Threat from German eggs 'minimal': Netherlands
The Dutch food safety watchdog on Friday dismissed as "minimal" the health risk arising from its importation of 136,000 eggs suspected to be contaminated with cancer-causing dioxin from Germany.
"The public health risk is minimal," Annemieke Herberigs, a spokeswoman for the Food and Consumer Product Safety Authority (VWA), told AFP of the imported eggs, destined for use in processed form.
"These eggs were mixed several times with other eggs or with other products," she said.
"The potentially contaminated eggs may be found in products like biscuits or shampoo, but the concentration (of dioxin) is such that the risk is minimal."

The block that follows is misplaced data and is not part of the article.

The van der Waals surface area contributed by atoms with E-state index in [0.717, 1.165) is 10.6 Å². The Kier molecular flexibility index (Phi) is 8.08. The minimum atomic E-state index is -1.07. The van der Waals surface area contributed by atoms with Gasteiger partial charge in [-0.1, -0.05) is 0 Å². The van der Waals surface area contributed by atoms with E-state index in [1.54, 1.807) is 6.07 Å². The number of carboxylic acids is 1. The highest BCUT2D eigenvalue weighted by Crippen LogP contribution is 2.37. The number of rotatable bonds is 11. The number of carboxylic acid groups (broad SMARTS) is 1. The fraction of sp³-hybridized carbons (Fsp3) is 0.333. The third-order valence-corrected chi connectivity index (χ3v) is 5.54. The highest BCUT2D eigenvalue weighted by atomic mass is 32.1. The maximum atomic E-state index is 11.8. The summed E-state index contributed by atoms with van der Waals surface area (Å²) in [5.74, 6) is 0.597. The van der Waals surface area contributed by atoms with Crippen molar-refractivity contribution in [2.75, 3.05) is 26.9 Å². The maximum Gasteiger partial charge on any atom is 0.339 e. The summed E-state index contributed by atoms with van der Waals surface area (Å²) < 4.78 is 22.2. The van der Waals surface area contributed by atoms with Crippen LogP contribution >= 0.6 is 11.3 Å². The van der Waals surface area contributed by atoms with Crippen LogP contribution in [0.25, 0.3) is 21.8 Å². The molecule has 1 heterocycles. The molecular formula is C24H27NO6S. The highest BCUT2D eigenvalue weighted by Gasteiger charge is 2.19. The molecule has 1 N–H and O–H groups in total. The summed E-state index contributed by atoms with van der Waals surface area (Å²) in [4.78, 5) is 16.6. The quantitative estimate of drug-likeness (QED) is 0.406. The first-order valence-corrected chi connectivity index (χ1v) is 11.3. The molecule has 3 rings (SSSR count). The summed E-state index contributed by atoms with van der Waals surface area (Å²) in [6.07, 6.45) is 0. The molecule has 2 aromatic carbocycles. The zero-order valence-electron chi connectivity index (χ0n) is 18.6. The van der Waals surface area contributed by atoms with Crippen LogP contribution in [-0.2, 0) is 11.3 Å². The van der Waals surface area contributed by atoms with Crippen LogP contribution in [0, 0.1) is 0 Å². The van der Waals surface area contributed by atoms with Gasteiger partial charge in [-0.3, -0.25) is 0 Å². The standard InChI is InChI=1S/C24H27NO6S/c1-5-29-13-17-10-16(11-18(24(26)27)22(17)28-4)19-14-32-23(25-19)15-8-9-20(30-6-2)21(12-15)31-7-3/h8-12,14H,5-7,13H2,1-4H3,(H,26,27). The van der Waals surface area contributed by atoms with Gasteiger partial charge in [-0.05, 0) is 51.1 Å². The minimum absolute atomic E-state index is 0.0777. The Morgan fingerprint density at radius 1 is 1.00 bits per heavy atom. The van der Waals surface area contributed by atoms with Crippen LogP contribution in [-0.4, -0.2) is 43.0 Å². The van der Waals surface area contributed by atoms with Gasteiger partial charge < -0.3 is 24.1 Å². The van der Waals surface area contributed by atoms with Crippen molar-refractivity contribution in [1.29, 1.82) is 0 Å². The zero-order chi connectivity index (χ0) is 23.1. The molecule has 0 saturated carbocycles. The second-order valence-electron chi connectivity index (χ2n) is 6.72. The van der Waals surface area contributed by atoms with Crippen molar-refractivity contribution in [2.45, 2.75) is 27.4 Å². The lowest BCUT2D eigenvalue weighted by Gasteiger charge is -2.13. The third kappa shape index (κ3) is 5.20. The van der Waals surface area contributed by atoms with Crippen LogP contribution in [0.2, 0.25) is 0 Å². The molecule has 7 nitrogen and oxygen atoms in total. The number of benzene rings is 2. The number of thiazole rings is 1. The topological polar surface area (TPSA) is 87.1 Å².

Authorities in Germany have so far shut down more than 4,700 farms after tests showed animal feed had been contaminated with the toxic chemical compound dioxin that can cause cancer if consumed in high doses.
A VWA statement said the 136,000 eggs, received in two deliveries from Germany, were processed in two factories in the Netherlands. Some of the processed product was sent to "another European member state" and the rest distributed domestically.
According to the European Commission, the first batch of 86,000 eggs, mixed with other eggs in the Netherlands, yielded 14 tons of product exported to Britain on December 12.
The second batch arrived in the Netherlands on December 14 where it was mixed with 14 tons of other eggs. The processed end product was divided into three batches, of which one was frozen in the Netherlands.
The whereabouts of the other two batches were not known, according to the European Commission.
The VWA said potentially contaminated products in the Netherlands had been traced and "blocked".
"A small percentage may have made its way into the food chain," it said.
© 2011 AFP